Hangtown Fry


Many years ago in a Chiu Chow restaurant in Hong Kong I tasted a wonderful oyster dish, which I asked my Hong Kong sister-in-law about recently. She said it was ho jai daan, or ‘oyster egg’, and made by blanching oysters, putting them in a shallow, greased pan over low heat, beating eggs, perhaps with a little ginger and wine, and pouring this over the oysters. When cooked on one side, the omelette is flipped over until just set.

Chiu Chow, or Chaozhou, has the Han river, or Han Jiang, running through it, and I have often wondered if this dish is the basis of Hangtown Fry. Made of eggs and oysters, this dish is said to have originated in Hangtown, California.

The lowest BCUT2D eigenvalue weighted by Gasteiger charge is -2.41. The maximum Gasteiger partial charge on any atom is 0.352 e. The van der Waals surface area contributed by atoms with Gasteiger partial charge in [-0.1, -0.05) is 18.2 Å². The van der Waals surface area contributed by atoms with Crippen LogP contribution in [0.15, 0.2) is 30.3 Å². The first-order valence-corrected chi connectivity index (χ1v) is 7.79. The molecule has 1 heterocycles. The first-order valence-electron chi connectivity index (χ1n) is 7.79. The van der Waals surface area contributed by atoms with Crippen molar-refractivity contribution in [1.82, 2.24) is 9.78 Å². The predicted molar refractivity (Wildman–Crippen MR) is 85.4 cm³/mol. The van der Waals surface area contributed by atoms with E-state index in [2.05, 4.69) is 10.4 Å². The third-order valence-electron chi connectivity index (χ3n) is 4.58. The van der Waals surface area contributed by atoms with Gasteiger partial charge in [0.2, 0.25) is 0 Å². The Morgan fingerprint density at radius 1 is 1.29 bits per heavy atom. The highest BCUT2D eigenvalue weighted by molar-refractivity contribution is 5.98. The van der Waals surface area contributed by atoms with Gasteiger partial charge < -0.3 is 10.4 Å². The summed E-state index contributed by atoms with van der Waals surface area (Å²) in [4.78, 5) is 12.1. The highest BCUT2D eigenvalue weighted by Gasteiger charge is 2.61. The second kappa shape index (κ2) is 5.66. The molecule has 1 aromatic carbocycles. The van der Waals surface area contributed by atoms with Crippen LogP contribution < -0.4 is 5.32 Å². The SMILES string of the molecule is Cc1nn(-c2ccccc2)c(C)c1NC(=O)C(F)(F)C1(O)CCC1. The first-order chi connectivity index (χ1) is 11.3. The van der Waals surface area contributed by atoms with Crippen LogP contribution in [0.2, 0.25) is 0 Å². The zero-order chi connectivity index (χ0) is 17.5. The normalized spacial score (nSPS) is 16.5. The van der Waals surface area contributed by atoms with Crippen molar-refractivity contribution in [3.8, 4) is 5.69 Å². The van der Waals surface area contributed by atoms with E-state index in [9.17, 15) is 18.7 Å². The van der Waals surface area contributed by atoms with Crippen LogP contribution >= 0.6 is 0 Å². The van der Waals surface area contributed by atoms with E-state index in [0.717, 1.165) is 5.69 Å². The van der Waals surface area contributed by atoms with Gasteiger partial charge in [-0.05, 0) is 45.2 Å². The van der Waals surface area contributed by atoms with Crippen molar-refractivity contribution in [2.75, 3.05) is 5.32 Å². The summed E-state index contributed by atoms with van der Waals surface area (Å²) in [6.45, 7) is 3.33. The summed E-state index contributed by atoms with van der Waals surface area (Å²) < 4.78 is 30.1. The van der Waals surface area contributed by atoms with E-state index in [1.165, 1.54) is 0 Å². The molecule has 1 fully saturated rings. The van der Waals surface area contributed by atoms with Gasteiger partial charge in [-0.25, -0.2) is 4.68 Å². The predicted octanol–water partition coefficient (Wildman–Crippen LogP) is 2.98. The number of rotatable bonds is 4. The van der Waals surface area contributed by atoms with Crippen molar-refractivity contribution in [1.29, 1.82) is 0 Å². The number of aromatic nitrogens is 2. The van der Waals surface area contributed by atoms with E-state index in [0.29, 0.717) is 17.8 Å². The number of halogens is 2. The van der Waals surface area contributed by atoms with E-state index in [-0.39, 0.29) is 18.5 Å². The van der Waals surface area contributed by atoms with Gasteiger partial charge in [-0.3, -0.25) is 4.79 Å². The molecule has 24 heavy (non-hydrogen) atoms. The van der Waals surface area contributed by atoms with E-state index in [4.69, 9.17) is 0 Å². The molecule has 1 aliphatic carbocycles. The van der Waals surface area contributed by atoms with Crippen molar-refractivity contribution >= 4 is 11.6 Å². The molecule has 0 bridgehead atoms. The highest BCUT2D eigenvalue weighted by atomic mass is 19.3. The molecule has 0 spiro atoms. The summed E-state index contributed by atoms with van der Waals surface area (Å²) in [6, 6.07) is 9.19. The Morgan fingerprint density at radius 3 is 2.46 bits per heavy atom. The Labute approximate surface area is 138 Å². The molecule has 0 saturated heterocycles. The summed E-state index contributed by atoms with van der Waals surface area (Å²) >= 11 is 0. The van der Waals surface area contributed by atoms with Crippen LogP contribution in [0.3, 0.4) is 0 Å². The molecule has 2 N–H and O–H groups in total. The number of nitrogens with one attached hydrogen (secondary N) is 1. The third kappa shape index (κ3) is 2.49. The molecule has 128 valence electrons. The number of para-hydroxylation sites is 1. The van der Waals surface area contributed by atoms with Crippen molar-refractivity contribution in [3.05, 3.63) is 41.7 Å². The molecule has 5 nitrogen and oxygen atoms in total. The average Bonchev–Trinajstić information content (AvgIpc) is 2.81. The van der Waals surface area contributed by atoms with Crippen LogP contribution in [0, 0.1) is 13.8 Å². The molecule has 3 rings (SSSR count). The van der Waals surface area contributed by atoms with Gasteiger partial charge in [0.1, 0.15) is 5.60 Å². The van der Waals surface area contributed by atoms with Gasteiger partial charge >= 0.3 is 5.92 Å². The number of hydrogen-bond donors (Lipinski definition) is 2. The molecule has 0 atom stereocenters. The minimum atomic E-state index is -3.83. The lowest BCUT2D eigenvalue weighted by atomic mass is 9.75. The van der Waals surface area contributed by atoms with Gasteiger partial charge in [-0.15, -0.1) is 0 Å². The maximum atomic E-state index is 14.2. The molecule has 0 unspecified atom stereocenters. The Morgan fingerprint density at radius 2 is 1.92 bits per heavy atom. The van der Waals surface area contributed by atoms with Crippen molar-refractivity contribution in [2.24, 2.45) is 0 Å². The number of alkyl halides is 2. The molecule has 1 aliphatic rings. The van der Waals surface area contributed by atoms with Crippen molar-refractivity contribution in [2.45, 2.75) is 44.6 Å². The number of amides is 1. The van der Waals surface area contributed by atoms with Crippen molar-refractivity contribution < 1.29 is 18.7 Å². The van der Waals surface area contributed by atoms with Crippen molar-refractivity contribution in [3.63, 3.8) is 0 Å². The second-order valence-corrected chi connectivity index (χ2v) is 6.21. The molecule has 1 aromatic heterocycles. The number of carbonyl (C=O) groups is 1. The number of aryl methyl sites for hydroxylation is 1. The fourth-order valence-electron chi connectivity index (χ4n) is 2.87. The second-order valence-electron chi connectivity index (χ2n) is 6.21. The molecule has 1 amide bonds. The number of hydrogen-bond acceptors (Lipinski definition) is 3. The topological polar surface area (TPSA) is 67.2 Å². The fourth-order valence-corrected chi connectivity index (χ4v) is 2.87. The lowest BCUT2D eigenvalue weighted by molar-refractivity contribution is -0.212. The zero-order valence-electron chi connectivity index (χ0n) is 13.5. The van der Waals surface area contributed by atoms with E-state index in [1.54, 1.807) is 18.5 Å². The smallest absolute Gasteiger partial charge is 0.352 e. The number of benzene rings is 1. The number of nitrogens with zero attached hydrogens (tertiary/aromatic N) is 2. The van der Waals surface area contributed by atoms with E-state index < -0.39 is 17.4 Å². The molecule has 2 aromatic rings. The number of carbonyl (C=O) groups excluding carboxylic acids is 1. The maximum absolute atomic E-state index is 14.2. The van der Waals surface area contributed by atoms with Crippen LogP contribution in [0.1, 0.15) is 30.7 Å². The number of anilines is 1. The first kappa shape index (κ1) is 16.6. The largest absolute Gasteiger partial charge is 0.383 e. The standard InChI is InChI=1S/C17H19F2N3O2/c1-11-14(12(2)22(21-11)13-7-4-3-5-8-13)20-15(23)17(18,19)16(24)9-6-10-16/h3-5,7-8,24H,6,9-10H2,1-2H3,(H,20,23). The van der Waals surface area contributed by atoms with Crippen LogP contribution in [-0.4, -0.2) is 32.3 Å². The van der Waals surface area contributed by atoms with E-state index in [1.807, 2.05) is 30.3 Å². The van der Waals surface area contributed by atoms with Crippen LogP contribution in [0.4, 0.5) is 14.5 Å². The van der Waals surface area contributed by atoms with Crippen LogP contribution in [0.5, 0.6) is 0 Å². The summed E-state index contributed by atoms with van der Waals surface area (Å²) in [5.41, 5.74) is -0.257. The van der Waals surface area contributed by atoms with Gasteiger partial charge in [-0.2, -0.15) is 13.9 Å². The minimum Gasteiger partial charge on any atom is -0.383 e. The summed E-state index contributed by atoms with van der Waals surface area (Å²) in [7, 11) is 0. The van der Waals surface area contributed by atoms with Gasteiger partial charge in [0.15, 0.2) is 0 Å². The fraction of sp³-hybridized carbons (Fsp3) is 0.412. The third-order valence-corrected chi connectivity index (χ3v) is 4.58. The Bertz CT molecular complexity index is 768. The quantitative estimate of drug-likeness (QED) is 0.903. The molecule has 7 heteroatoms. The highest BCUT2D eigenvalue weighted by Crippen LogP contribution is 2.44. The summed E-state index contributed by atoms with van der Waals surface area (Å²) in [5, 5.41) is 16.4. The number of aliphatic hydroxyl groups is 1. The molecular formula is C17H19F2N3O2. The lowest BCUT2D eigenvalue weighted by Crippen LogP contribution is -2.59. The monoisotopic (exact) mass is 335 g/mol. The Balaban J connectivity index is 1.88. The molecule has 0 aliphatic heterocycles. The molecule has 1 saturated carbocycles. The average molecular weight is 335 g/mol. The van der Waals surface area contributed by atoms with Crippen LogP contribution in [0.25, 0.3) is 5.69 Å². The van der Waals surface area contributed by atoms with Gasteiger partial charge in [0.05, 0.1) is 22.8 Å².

The easiest way to make Hangtown Fry is to lightly dust the raw oysters in seasoned flour; then fry in butter, and pour over the eggs beaten with a little chopped parsley, chervil or chives, and a tablespoon of melted butter. Cook very lightly indeed, and serve with hot buttered toast. Thinly sliced, crisply fried streaky bacon sometimes accompanies the dish.